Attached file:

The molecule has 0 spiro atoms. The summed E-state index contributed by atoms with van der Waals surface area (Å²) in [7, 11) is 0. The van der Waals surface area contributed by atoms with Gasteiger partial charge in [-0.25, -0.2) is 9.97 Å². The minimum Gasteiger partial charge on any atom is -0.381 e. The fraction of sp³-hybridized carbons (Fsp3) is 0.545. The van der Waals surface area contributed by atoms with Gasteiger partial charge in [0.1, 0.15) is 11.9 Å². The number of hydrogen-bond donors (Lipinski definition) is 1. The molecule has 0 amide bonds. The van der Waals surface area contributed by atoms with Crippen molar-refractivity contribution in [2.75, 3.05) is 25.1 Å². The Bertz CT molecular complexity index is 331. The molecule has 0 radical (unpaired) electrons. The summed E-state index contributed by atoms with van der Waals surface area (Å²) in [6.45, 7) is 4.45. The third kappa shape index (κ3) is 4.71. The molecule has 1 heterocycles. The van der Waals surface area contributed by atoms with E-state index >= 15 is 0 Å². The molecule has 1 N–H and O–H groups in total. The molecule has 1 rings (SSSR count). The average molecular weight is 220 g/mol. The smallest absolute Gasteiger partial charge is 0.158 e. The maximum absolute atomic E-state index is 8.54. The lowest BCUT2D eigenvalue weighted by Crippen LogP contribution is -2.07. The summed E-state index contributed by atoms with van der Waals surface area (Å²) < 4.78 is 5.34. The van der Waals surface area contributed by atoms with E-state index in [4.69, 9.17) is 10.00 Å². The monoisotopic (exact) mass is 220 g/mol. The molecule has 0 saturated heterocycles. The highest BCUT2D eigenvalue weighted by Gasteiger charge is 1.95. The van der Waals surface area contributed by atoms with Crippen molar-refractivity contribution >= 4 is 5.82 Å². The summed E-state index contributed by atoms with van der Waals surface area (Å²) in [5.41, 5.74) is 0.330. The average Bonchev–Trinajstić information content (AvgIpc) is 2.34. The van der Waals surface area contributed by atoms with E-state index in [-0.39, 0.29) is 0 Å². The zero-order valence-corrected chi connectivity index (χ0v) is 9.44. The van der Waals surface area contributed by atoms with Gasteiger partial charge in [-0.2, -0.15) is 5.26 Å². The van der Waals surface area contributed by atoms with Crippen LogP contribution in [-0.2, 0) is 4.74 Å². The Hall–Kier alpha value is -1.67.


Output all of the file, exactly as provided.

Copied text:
The molecule has 0 spiro atoms. The summed E-state index contributed by atoms with van der Waals surface area (Å²) in [7, 11) is 0. The van der Waals surface area contributed by atoms with Gasteiger partial charge in [-0.25, -0.2) is 9.97 Å². The minimum Gasteiger partial charge on any atom is -0.381 e. The fraction of sp³-hybridized carbons (Fsp3) is 0.545. The van der Waals surface area contributed by atoms with Gasteiger partial charge in [0.1, 0.15) is 11.9 Å². The number of hydrogen-bond donors (Lipinski definition) is 1. The molecule has 0 amide bonds. The van der Waals surface area contributed by atoms with Crippen molar-refractivity contribution in [2.75, 3.05) is 25.1 Å². The Bertz CT molecular complexity index is 331. The molecule has 0 radical (unpaired) electrons. The summed E-state index contributed by atoms with van der Waals surface area (Å²) in [6.45, 7) is 4.45. The third kappa shape index (κ3) is 4.71. The molecule has 1 heterocycles. The van der Waals surface area contributed by atoms with E-state index >= 15 is 0 Å². The molecule has 1 N–H and O–H groups in total. The molecule has 1 rings (SSSR count). The average molecular weight is 220 g/mol. The smallest absolute Gasteiger partial charge is 0.158 e. The maximum absolute atomic E-state index is 8.54. The lowest BCUT2D eigenvalue weighted by Crippen LogP contribution is -2.07. The summed E-state index contributed by atoms with van der Waals surface area (Å²) < 4.78 is 5.34. The van der Waals surface area contributed by atoms with E-state index in [4.69, 9.17) is 10.00 Å². The monoisotopic (exact) mass is 220 g/mol. The molecule has 0 saturated heterocycles. The highest BCUT2D eigenvalue weighted by Gasteiger charge is 1.95. The van der Waals surface area contributed by atoms with Crippen molar-refractivity contribution >= 4 is 5.82 Å². The summed E-state index contributed by atoms with van der Waals surface area (Å²) in [5.41, 5.74) is 0.330. The average Bonchev–Trinajstić information content (AvgIpc) is 2.34. The van der Waals surface area contributed by atoms with E-state index in [-0.39, 0.29) is 0 Å². The zero-order valence-corrected chi connectivity index (χ0v) is 9.44. The van der Waals surface area contributed by atoms with Gasteiger partial charge in [-0.2, -0.15) is 5.26 Å². The van der Waals surface area contributed by atoms with Crippen LogP contribution in [-0.2, 0) is 4.74 Å². The Hall–Kier alpha value is -1.67.